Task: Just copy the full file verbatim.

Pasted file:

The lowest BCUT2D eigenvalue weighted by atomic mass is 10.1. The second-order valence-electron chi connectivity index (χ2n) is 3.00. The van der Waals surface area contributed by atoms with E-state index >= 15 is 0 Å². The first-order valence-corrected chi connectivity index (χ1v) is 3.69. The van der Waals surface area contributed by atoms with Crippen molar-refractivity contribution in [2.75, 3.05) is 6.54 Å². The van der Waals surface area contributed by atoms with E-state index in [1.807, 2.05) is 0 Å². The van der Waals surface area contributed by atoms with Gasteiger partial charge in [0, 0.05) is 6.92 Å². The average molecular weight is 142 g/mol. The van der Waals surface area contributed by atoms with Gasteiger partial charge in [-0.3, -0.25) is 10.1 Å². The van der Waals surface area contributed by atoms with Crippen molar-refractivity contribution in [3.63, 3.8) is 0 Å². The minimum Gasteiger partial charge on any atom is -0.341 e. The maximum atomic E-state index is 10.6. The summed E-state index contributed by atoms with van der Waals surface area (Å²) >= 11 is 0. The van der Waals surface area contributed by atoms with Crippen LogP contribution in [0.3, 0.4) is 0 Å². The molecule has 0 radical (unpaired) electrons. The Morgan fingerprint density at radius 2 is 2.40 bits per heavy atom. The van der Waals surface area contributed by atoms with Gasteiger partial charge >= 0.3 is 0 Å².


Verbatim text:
The lowest BCUT2D eigenvalue weighted by atomic mass is 10.1. The second-order valence-electron chi connectivity index (χ2n) is 3.00. The van der Waals surface area contributed by atoms with E-state index >= 15 is 0 Å². The first-order valence-corrected chi connectivity index (χ1v) is 3.69. The van der Waals surface area contributed by atoms with Crippen molar-refractivity contribution in [2.75, 3.05) is 6.54 Å². The van der Waals surface area contributed by atoms with E-state index in [1.807, 2.05) is 0 Å². The van der Waals surface area contributed by atoms with Gasteiger partial charge in [0, 0.05) is 6.92 Å². The average molecular weight is 142 g/mol. The van der Waals surface area contributed by atoms with Gasteiger partial charge in [-0.3, -0.25) is 10.1 Å². The van der Waals surface area contributed by atoms with Crippen molar-refractivity contribution in [3.63, 3.8) is 0 Å². The minimum Gasteiger partial charge on any atom is -0.341 e. The maximum atomic E-state index is 10.6. The summed E-state index contributed by atoms with van der Waals surface area (Å²) >= 11 is 0. The van der Waals surface area contributed by atoms with Crippen LogP contribution in [0.3, 0.4) is 0 Å². The molecule has 0 radical (unpaired) electrons. The Morgan fingerprint density at radius 2 is 2.40 bits per heavy atom. The van der Waals surface area contributed by atoms with Gasteiger partial charge >= 0.3 is 0 Å².